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The multi-talented Isabella and Rose-Maria

 

 

Meet the twin sisters who have a weekly schedule that would make most people break into a sweat. They prove that success is all down to hard work.  

 

Where did you grow up? 

We spent the first few years of our life in the Maldives because our father worked for the UN. We can’t remember much from that time – we were just too young. When we got home, we didn’t even know what socks were! We didn’t go to nursery so we watched a lot of Danish films on DVD. They were mostly Barbie films and anything that had ballet in it. We danced and were always dressing up. We have many funny photos of that. When we got back to Denmark, we were three years old. As soon as we got home, we started ballet classes. 

  

What was your first real job? 

We went for our first audition when we were eight years old. It was our ballet teacher who recommended that we and two other pupils should go along for the Billy Elliot auditions at Det Ny Teater. We both landed a role which was so cool. We don’t really like going to auditions. It’s even worse waiting for the result. We’re twins, but it’s not always certain that we can be used together. So we’re really competing against each other – and against our best friends. It’s hard. When we get a part, we’re incredibly happy, of course, but we also feel bad for the people who didn’t get anything. So it’s important to talk about it afterwards. Finding out whether the people who didn’t get the part are OK. 

  

What are you doing at the moment? 

Apart from studying in Year 7 at Zahle’s School in Copenhagen, we’re busy with lots of things. After Billy Elliot, we went for more auditions and landed more roles in the theatre and on television. When you’ve been given a part and show that you’re good and have a solid work ethic, new opportunities soon come along. We spent the first four weeks of our summer holiday shooting Klassen on Ultra. We spent the last two weeks of our summer holiday rehearsing for Annie Get Your Gun at Det Ny Teater. The show ran from September to December. In the autumn, we shot the Klassen Christmas calendar series. Doing theatre is cool, but also pretty hard. The performances only finish at about 11 pm so we always take our duvets, pyjamas and toothbrushes. That means we can sleep in the car on the way home. Another thing that we spend a lot of time doing is dubbing. We do the Danish voices for films and television series. It’s fun. You’re in there alone with a sound engineer, earphones, a microphone and two screens. One screen has the film on it and the other the script. It’s fun and we earn quite well from that. We still take ballet classes twice a week and on Saturdays we dance at Plan A, a school of dance set up by someone from the theatre. We also take harp lessons once a week and take private singing lessons from Louise Fribro 

  

What is your next project? 

We’re actually taking a bit of a break at the moment. This is the first time since we were eight years old that we don’t have a play in the pipeline. We want to do more modelling. Modelling is fun, particularly because we are nearly always booked together. Doing something that only commits you for one day is good. You can really get into the job and focus on the photographer, but when you go home in the evening, the job is over. That’s great. We are, of course, also keeping an eye on new theatre auditions and television casting opportunities.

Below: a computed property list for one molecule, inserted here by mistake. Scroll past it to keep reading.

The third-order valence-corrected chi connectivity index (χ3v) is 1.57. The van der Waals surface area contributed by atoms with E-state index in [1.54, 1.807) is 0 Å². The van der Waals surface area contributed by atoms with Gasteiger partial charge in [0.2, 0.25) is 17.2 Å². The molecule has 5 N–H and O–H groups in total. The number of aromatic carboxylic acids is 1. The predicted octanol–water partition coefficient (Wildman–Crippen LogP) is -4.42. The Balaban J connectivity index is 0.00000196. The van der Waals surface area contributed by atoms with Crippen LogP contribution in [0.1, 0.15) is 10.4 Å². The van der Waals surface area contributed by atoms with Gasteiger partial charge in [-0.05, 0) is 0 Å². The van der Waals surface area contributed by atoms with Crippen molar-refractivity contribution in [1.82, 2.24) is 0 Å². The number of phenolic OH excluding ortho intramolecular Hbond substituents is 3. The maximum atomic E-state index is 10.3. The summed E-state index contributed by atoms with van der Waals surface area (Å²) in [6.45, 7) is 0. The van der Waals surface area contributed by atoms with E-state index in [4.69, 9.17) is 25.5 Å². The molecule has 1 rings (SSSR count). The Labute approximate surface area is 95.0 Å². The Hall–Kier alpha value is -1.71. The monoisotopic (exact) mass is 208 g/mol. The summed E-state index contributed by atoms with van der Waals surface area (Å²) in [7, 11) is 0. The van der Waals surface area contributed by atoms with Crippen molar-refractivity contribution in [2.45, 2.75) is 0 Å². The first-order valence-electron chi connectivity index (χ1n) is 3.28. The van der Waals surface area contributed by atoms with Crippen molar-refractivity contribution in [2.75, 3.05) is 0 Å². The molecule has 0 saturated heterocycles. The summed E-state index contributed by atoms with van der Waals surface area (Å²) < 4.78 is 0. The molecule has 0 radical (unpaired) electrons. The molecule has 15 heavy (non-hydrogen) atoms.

What is your skincare routine? 

We probably started using skincare products slightly earlier than most other girls. We’ve worn theatre makeup since we were eight or nine years old and that takes a lot out of your skin. You need to use a good cleanser and a good moisturiser. We mostly use cream at night. We use Nilens Jord and Elizabeth Arden’s Green Tea Honeydrops Body Cream and Ekstra Plejende Dagcreme by Matas. For lips and dry knees, it’s Decubals Lips & Dry Spots BalmLip Cure by Tromborg and 8 Hour Cream.

  

Do you use makeup every day? 

No, not at all. We’ve used mascara a couple of times at parties and ballet performances. But it’s not something we like to do yet on a day-to-day basis. 

  

How do you care for your long hair? 

We’ve bought a special rounded brush with wild boar bristles from a nice hairdresser at the theatre. It’s really good for brushing out your hair, but it’s still soft. We have our hair backcombed and brushed so much that a good shampoo and softening conditioner are essential. Franck Provost does the best conditioner and Argan Oil is a really good shampoo. But hair oil on the ends is really the most important thing. Our mother cuts our hair at home in the bathroom and we often steal a couple of drops of her hair oil – Luxe Hair Oil – for our ends. 

  

Who makes the best deodorant? 

Sanex is probably the most effective when you dance as often as we do. Isabella prefers a spray whereas Rose-Maria prefers the roll-on version. 

  

Do you use perfume? 

We both use Elizabeth Arden’s Green Tea Scent. It’s mild and fresh. We also steal our mother’s Clean perfume. That’s also really good. 

  

Do you use nail varnish? 

Not very often because when we’re performing in the theatre, we’re not allowed to wear nail varnish. But we have used Seacret nail care products to polish our nails. It makes nails shiny without the need for varnish. 

  

What are your dreams for the future? 

ROSE-MARIA: Right now, I want to do more modelling and, of course, theatre which I love. We want to pursue our dream of becoming actors in musical theatre. But I also see other paths in life. Writer maybe. I love school. 

  

ISABELLA: I really just want to be happy when I grow up. And we both dream of becoming actors and moving to New York with a mutual friend of ours to study dance and theatre at Juilliard. 

 

 

 

Tekst & fotografi Liv Winther for WASH YOUR FACE

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